More Chinese workers will be able to come to New Zealand to ply their trades under the landmark free trade agreement signed on Monday.
Martial arts is a discipline you would not expect to be covered under an FTA but it is, with up to 150 more Chinese martial arts coaches now being able to teach New Zealanders to kick, punch and chop.
"If you think Chinese kung fu you think of China instantly of course and so you're going to the home of where it all started...it's a bit like having an allocation of like the All Blacks of Chinese kung fu," says David Chan from the Chin Woo Association.
The martial arts masters will be among 1800 Chinese workers now eligible for three year working visas.
Of these 200 will be able practice traditional Chinese medicine, another 200 can work as specialist Chinese chefs, there will be 150 places for Mandarin language teachers and up to 100 Chinese tour guides.
Another 1000 Chinese can work in industries with skills shortages, like computer engineering, nursing, electrical work and plumbing.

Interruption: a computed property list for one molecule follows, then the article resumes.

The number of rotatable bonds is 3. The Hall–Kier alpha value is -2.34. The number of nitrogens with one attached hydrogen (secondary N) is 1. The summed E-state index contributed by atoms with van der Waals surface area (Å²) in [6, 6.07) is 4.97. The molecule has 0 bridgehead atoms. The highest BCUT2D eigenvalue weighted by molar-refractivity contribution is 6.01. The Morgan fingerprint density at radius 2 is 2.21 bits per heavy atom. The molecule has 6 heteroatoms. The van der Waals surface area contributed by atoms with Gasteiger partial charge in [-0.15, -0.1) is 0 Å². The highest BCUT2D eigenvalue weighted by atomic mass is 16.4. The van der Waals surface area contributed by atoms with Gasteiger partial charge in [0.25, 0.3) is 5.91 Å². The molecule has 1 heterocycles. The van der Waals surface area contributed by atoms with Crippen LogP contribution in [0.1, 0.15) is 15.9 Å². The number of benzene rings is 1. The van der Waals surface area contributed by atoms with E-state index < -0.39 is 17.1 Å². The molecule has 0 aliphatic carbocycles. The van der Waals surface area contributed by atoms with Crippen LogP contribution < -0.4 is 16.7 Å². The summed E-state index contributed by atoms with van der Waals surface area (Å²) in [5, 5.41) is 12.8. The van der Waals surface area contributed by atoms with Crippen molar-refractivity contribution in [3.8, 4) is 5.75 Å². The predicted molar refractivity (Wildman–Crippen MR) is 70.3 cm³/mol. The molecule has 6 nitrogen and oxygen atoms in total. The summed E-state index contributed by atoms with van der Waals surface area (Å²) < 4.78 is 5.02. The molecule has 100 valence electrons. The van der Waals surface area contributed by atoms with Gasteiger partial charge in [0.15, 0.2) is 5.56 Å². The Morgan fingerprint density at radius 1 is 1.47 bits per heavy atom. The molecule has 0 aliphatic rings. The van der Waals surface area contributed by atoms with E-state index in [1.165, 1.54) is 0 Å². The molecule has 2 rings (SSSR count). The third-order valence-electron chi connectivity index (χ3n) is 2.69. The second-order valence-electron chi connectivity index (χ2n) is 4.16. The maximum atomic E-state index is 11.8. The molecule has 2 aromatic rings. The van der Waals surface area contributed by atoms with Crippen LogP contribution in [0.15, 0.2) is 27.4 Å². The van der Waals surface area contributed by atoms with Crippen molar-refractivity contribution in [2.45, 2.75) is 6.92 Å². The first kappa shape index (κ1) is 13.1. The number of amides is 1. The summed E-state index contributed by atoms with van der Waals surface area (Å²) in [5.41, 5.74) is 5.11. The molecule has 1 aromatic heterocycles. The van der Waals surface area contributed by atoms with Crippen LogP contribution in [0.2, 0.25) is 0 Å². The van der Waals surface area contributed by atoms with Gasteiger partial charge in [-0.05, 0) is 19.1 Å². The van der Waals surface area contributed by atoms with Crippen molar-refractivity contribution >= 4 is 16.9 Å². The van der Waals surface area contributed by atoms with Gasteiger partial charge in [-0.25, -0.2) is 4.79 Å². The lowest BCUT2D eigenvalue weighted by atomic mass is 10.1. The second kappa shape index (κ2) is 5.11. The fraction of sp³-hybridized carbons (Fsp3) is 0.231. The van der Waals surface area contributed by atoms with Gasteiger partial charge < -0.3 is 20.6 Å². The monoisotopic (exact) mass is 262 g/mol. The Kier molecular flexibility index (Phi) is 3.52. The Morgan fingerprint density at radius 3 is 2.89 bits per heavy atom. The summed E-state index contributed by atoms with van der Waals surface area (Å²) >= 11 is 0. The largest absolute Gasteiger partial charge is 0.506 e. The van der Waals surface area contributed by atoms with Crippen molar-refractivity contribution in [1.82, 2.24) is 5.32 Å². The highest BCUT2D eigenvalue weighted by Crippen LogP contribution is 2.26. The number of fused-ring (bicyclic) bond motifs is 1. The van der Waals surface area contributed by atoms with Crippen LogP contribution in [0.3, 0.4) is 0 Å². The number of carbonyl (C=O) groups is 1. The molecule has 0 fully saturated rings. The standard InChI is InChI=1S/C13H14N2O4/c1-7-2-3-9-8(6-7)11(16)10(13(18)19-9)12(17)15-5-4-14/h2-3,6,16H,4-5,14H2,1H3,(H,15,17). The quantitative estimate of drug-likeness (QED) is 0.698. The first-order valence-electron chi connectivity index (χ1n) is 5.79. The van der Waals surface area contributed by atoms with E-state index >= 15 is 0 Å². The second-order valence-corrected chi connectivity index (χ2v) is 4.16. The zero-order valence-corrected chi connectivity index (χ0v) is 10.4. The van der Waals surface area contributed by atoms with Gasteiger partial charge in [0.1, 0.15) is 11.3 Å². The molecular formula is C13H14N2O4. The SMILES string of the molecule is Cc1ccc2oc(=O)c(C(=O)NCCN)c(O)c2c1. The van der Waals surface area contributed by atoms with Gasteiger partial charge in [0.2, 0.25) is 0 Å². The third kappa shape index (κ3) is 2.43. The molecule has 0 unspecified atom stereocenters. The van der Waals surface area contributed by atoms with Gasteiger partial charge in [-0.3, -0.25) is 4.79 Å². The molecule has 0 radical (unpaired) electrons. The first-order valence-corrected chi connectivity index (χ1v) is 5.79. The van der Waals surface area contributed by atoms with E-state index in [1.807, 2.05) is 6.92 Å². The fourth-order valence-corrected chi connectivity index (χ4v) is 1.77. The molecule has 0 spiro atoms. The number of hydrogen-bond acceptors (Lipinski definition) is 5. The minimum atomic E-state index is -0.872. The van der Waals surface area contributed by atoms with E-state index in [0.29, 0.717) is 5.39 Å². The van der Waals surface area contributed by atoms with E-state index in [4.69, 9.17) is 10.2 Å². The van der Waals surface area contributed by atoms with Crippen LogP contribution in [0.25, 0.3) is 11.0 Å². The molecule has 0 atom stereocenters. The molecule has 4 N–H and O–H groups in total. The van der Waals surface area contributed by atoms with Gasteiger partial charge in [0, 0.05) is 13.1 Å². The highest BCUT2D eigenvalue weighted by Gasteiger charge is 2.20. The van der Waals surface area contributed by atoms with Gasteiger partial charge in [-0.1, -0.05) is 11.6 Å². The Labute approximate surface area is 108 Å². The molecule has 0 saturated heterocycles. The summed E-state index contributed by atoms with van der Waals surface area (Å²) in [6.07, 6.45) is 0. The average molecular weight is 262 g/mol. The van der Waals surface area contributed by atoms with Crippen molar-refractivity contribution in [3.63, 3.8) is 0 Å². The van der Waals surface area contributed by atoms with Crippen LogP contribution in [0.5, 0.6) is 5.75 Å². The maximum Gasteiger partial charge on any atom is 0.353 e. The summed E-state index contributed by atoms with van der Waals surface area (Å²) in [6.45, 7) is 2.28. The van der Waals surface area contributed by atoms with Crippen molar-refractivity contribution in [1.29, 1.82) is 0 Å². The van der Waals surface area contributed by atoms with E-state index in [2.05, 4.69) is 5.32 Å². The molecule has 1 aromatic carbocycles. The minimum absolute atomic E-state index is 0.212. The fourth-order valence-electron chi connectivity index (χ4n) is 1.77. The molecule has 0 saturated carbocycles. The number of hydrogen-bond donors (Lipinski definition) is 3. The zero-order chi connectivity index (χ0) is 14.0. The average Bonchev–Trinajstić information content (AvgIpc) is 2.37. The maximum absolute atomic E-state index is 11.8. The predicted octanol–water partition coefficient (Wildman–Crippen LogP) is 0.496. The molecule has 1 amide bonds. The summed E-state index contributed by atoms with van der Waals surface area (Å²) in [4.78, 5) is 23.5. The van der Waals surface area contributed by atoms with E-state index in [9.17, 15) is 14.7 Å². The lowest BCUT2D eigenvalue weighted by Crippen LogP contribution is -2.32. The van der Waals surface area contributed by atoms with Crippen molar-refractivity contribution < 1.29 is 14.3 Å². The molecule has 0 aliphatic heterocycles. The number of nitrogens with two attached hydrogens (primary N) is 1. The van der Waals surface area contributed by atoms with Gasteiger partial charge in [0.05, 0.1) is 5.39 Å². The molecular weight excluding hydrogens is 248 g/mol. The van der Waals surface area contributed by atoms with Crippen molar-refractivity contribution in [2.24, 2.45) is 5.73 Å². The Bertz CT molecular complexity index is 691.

The cap of 1800 visas has not quelled political fears.
Green Party MP Keith Locke says the move displaces New Zealand workers. "It can undermine the conditions of New Zealand workers to have a cheap Chinese labour force on projects advanced under this free trade agreement," says Locke.
The Engineering, Printing and Manufacturing Union says the deal with China will offer potential economic benefits to New Zealand but will increase the need for Kiwi businesses to invest in skills and equipment.
The EPMU represents members in industries affected by tariff reductions and temporary migrant labour. National secretary Andrew Little says his union is comfortable with the FTA.
"Our major concerns about the free trade agreement with China were around its effect on New Zealand manufacturing and the temporary movement of labour into New Zealand, both of which have been addressed," says Little.
"On the issue of temporary labour we believe a good balance has been struck. The limit of 1000 Chinese migrants for up to three years is a sensible control that should help relieve skills shortages without putting downward pressure on New Zealand wages."
Under the deal, a thousand young Chinese will also be able to work in tourism and seasonal work while holidaying here.
But those welcoming more Chinese culture in New Zealand only want the best.
"The key for us would be to have a screening process for those instructors to make sure we have got the cream of the crop," says Chan.